Most of us are aware that an 'MBA' stands for 'Master of Business Administration' and this is a postgraduate certificate that is awarded when someone successfully completes the stipulated modules and dissertation/project as required by the institution.

What is the purpose of an MBA?

Well, it prepares students for careers in diverse industries. It also assists graduates to switch careers and cover leaps and bounds through educational qualifications. According to recent studies, an MBA is the most sought after post graduate certificate program. But why?

Why do an MBA?

As a person with a business major, there were many options open to me. There are a wide array of universities offering different post graduate business programs. However, an MBA is more attractive because of its versatility; with an MBA degree, I could start my own business, move into managerial positions, become a finance specialist and lots more.

Today, a number of working professionals are looking to advance their careers and take a step forward through the promises of the MBA. However, as aware as I am the above mentioned advantages are the juicy part and the benefits I was seeking when looking to commence my MBA.

What influenced my decision?

Since I had decided to do an MBA, I then had to address the amount of time it would take me to complete my program and start enjoying the perceived benefits of holding this postgraduate degree. I also looked at rankings, reputation, completion rates, fees and a number of more aspects before making my decision. Here, however, we will address the duration of the program.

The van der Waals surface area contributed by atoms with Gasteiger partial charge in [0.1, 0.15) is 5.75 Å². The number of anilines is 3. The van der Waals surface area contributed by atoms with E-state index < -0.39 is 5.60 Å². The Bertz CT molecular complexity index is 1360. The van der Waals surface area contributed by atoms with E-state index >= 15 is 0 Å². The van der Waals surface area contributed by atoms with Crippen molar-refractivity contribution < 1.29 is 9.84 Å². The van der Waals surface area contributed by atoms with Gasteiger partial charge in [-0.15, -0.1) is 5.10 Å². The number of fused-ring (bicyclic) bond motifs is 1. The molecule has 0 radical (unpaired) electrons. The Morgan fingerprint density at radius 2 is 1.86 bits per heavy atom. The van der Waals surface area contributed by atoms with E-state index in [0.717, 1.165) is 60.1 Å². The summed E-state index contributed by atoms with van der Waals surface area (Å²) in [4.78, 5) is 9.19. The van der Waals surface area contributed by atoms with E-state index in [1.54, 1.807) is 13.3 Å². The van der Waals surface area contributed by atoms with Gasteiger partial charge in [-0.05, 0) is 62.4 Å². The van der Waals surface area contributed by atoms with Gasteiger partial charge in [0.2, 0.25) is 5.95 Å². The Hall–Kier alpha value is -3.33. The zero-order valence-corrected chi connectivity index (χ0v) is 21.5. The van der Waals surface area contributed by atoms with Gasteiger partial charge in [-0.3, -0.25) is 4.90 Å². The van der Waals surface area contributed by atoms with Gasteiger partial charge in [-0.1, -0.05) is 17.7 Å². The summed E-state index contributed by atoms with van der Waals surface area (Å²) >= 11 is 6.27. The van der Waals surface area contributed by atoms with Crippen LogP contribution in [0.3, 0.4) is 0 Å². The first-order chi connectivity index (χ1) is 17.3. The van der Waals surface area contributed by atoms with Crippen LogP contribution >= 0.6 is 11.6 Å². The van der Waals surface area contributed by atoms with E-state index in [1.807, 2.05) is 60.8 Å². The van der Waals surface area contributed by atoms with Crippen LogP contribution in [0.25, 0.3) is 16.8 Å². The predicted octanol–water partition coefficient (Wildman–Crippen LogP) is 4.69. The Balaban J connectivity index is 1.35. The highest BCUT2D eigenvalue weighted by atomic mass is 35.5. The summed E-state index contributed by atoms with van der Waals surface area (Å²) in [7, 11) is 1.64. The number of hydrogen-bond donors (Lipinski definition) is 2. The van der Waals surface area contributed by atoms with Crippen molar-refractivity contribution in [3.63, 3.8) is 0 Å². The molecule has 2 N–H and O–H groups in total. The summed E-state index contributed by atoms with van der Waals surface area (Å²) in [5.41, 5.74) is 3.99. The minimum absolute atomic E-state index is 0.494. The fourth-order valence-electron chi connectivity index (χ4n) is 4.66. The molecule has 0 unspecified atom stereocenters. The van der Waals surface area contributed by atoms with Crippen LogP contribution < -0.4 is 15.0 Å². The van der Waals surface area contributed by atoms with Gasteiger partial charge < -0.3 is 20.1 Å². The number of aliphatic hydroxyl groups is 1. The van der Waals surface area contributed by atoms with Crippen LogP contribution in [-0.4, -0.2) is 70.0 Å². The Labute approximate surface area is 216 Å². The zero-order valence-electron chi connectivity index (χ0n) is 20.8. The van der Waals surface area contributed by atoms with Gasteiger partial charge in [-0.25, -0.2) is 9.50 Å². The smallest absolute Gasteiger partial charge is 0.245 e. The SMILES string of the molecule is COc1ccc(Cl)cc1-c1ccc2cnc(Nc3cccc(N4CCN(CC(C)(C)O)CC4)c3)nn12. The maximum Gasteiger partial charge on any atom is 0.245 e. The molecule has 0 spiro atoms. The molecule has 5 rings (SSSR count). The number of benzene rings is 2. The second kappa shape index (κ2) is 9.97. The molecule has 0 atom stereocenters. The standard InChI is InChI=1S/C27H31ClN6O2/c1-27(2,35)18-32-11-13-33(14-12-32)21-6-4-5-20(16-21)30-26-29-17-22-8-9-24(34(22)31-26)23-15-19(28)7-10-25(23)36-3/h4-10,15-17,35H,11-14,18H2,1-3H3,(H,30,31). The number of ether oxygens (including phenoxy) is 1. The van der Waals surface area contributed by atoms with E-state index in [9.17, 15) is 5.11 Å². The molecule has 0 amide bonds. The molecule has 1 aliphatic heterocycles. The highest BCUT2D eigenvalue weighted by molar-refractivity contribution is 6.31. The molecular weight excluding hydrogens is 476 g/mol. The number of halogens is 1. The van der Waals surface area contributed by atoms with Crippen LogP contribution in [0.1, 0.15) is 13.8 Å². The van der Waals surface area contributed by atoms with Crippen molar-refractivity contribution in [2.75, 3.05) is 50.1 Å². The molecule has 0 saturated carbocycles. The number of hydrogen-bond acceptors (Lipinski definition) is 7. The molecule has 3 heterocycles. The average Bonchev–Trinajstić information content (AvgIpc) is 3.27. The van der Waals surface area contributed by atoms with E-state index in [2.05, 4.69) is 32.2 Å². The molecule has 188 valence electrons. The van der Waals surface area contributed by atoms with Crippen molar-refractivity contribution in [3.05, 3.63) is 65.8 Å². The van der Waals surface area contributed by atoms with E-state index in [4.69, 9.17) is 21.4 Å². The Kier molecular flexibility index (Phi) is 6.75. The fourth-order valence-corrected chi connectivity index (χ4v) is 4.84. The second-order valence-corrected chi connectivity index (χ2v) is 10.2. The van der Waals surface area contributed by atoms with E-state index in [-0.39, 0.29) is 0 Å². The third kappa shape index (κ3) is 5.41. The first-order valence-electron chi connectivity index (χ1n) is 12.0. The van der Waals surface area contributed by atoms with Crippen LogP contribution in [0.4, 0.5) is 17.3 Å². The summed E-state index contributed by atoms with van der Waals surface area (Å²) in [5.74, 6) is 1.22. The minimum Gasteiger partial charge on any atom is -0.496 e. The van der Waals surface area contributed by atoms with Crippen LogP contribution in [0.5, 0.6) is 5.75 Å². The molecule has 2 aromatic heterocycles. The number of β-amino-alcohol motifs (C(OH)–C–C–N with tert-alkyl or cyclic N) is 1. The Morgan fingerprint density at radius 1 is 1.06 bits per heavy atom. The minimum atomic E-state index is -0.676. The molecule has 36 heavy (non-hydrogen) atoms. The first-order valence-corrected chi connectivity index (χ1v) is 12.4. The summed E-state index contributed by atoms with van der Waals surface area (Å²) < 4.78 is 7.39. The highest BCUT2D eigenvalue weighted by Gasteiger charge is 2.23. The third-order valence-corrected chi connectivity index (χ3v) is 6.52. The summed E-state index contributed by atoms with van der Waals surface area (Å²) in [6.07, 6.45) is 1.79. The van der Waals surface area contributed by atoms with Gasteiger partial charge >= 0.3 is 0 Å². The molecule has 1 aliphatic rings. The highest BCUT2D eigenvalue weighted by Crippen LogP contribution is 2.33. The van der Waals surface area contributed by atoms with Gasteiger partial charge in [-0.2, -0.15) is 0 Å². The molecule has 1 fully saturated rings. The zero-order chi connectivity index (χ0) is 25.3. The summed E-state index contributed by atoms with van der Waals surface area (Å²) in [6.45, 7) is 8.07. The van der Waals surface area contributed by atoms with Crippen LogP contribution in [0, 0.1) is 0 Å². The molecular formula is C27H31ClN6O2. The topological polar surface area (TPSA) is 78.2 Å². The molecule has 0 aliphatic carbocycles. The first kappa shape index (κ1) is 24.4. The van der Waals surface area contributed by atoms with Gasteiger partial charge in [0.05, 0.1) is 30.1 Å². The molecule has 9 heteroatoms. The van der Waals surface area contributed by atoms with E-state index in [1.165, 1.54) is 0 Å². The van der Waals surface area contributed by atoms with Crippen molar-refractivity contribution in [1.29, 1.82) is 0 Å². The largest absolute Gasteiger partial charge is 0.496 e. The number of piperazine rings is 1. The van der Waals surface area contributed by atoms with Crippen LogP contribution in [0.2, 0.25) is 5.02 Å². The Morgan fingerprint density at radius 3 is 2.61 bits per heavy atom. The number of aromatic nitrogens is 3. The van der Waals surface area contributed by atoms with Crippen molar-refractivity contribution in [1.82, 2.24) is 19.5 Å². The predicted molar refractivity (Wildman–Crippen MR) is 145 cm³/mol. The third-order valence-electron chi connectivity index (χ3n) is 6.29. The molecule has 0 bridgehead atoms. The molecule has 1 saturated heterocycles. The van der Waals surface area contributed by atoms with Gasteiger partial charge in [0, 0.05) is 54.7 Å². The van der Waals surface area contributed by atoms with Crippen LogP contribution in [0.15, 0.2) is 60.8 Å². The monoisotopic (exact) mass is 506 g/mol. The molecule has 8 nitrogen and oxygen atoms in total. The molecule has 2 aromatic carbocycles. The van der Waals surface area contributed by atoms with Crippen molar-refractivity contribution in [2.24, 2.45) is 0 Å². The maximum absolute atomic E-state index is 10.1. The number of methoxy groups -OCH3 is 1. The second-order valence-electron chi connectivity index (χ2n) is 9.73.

Which MBA is affected by the number of year to completion...

The number of years it takes to complete an MBA is an integral part of the decision making process but for one particular reason that is I had to pace my re-entry into the job market. How quickly I finished my MBA program then affected my ability to to secure a job in a well reputed institution with a favorable pay package. 

The main factors that influence this decision are:

  • Background in a business major. Having an international business major, a finance major, business management and administration major, or marketing major, gives you an edge and helps you finish an MBA in record time. However, in 2017, more than half of the MBA applicants had non-business undergraduate degrees, according to Graduate Management Admission Council. Therefore, having a business major is not necessary to be accepted for MBA, but it is definitely essential to complete in good time.
  • Another factor that determines how many years it takes you to complete an MBA is whether you enroll for executive or part time MBA programs. Those who have jobs they are not keen on leaving might opt for part time programs. But when considering that it often takes longer to complete an MBA program when doing part-time, you can be thrown into a dilemma. The tradition duration for a full-time MBA is one year, but part-time MBA's range from 2 to 3 years. However, one could have an accelerated MBA program with workshops and achieve a degree in 18 months.

It is not always practical to take a break and complete a full time MBA within a year. The solution to staying at your job and attaining an MBA degree is to consider an MBA distance education in Dubai program. This type of program has a virtual mode of delivery and can be taken from anywhere in the world.  There are several distance learning MBA options around the world, available to anyone who wants to change careers or move into a management positions. Top universities in the world such as Edinburgh Napier University, Aston Business School, University of Leicester, Manchester Business School. Cardiff Metropolitan University, University of Northampton and others, have a MBA distance education in Dubai.

Distance education in Dubai at your fingertips...

Therefore, how many years to completion of an MBA varies from one to three years, depending whether you are doing full-time, executive or part-time, whether you have a background in business, or whether you opt for distance learning.


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